Glyxambi
Home About us Editorial board Ahead of print Current issue Search Archives Submit article Instructions Subscribe Contacts Login 
  • Users Online: 630
  • Home
  • Print this page
  • Email this page


 
   Table of Contents      
COMMENTARY
Year : 2019  |  Volume : 67  |  Issue : 3  |  Page : 339-340

Commentary on: Practice pattern of cataract surgeons when operating on seropositive patients


Department of Cornea, Cataract and Refractive, Centre for Sight Hospital, Safdarjung Enclave, New Delhi, India

Date of Web Publication18-Feb-2019

Correspondence Address:
Dr. Rashmi Deshmukh
Department of Cornea, Cataract and Refractive, Centre for Sight Hospital, B5/24, Safdarjung Enclave, Opposite Deer Park, New Delhi - 110 029
India
Login to access the Email id

Source of Support: None, Conflict of Interest: None


DOI: 10.4103/ijo.IJO_46_19

Rights and Permissions

How to cite this article:
Sachdev M, Deshmukh R. Commentary on: Practice pattern of cataract surgeons when operating on seropositive patients. Indian J Ophthalmol 2019;67:339-40

How to cite this URL:
Sachdev M, Deshmukh R. Commentary on: Practice pattern of cataract surgeons when operating on seropositive patients. Indian J Ophthalmol [serial online] 2019 [cited 2019 May 24];67:339-40. Available from: http://www.ijo.in/text.asp?2019/67/3/339/252423



Occupational blood exposure leading to the spread of blood-borne viral infections (BBVIs) is emerging as a matter of concern among health care workers (HCWs) in the recent years. Human immunodeficiency virus (HIV), hepatitis B virus (HBV), and hepatitis C virus (HCV) form the majority of BBVIs reported among HCWs. According to WHO, HBV is more efficiently transmitted than HIV. This is because patients affected with HBV have a higher viral load in their blood, as opposed to HIV-positive individuals who have a lower viral load.[1] The risk of transmission is higher in HBV (30%) as compared to HIV (0.3%).[2] When it comes to the risk of seroconversion, the risk is higher for HBV (3.5%) and HCV (1.7%) as compared to HIV (0.3%).[3],[4]

Among medical professionals, ophthalmologists are at highest risk of sharp injuries.[5] Blood splash and needlestick injuries (NSI) are the common causes of transmission of BBVIs among ophthalmologists and paramedical personnel.[6]

Centers for Disease Control and Prevention have given Universal precautions to minimize the risk of exposure to infected blood and transmission of BBVIs. It mainly emphasizes on prevention of contact with infected blood by using barrier methods, such as impervious gowns, gloves, goggles, and masks. Although preoperative screening reduces the risk of BBVIs, routine screening before cataract surgery does not include screening for HIV, HBV, and HCV. This increases the risk of BBVIs from undiagnosed seropositive patients among HCWs.

Since phacoemulsification is a small incision surgery, and most of the times the incision is made clear corneal, the risk of bleeding in these patients is negligible. Nevertheless, there is a likelihood of bleeding from limbal vessels and; in case of scleral incisions, episcleral, and scleral vessels are likely to bleed minimally. The major risk of transmission of BBVIs is through NSI where the barrier to blood contact is lost.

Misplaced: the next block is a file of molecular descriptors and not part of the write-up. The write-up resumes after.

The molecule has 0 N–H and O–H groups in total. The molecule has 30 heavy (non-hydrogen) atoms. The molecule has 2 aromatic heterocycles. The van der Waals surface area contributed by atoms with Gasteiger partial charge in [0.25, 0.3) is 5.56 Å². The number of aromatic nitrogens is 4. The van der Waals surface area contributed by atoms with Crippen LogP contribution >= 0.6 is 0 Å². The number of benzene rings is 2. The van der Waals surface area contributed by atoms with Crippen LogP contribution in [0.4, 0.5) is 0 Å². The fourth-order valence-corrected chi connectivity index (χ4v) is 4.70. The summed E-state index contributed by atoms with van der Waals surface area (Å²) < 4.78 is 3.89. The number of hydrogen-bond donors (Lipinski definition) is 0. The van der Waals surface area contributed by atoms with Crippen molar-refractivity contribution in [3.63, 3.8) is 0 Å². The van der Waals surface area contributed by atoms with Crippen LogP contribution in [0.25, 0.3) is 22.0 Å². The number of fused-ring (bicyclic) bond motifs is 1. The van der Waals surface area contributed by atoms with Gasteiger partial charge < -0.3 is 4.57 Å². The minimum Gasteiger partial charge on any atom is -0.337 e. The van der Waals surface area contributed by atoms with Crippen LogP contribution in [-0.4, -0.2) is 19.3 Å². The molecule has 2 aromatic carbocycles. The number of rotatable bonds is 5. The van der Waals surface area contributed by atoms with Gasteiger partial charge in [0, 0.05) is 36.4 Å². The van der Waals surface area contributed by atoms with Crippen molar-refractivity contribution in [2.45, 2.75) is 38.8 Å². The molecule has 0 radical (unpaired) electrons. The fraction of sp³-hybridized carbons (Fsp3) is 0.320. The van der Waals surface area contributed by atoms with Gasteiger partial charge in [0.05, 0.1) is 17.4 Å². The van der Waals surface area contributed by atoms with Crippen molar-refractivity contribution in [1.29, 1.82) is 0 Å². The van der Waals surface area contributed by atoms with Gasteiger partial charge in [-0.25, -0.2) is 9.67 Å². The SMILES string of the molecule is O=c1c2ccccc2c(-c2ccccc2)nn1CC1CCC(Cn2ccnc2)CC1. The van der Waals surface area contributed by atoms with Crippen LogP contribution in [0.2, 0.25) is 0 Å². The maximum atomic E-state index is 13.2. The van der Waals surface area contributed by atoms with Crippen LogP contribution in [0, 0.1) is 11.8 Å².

The prevalence of HBV, HCV, and HIV in adults in India is 2.4–15.9%, 1.2%, and 0.36%, respectively. The debate about the relative merits and demerits of universal screening versus universal precautions remains unresolved. In our practice, we screen all the patients for HBV, HCV, and HIV preoperatively. The decision to perform the surgery under topical anesthesia or peribulbar block is taken depending on the type of cataract. We prefer using a disposable kit and a seropositive case is usually posted as the last case of the day. Use of double gloves, impervious gowns, and masks is recommended to reduce the risk of BBVIs. We never refuse a seropositive patient for surgery. However, we owe it to ourselves, our HCWs and our patients, to ensure that optimal precautions are taken while handling seropositive patients.



 
  References Top

1.
Hepatitis B Fact sheet no 204. Geneva, World Health Organisation; 2000.  Back to cited text no. 1
    
2.
Mashud I, Khan H, Khattak AM. Relative frequency of hepatitis B and C viruses in patients with hepatic cirrhosis at DHQ teaching hospital D.I. Khan. J Ayub Med Coll Abottabad 2004;16:32-4.  Back to cited text no. 2
    
3.
Klein RS. Universal precautions for preventing occupational exposures to human immunodeficiency virus type 1. Am J Med 1991;90:141-4.  Back to cited text no. 3
    
4.
Lee JH, Cho J, Kim YJ, Im SH, Jang ES, Kim JW, et al. Occupational blood exposures in health care workers: Incidence, characteristics, and transmission of bloodborne pathogens in South Korea. BMC Public Health 2017;17:827.  Back to cited text no. 4
    
5.
Mansour AM. Which physicians are at high risk for needlestick injuries. Am J Infect Control 1990;18:208-10.  Back to cited text no. 5
    
6.
Honavar SG. Universal screening versus universal precautions in ophthalmic surgery. Indian J Ophthalmol 2018;66:355-6.  Back to cited text no. 6
[PUBMED]  [Full text]  




 

Top
 
 
  Search
 
    Similar in PUBMED
   Search Pubmed for
   Search in Google Scholar for
    Access Statistics
    Email Alert *
    Add to My List *
* Registration required (free)  

 
  In this article
References

 Article Access Statistics
    Viewed344    
    Printed1    
    Emailed0    
    PDF Downloaded66    
    Comments [Add]    

Recommend this journal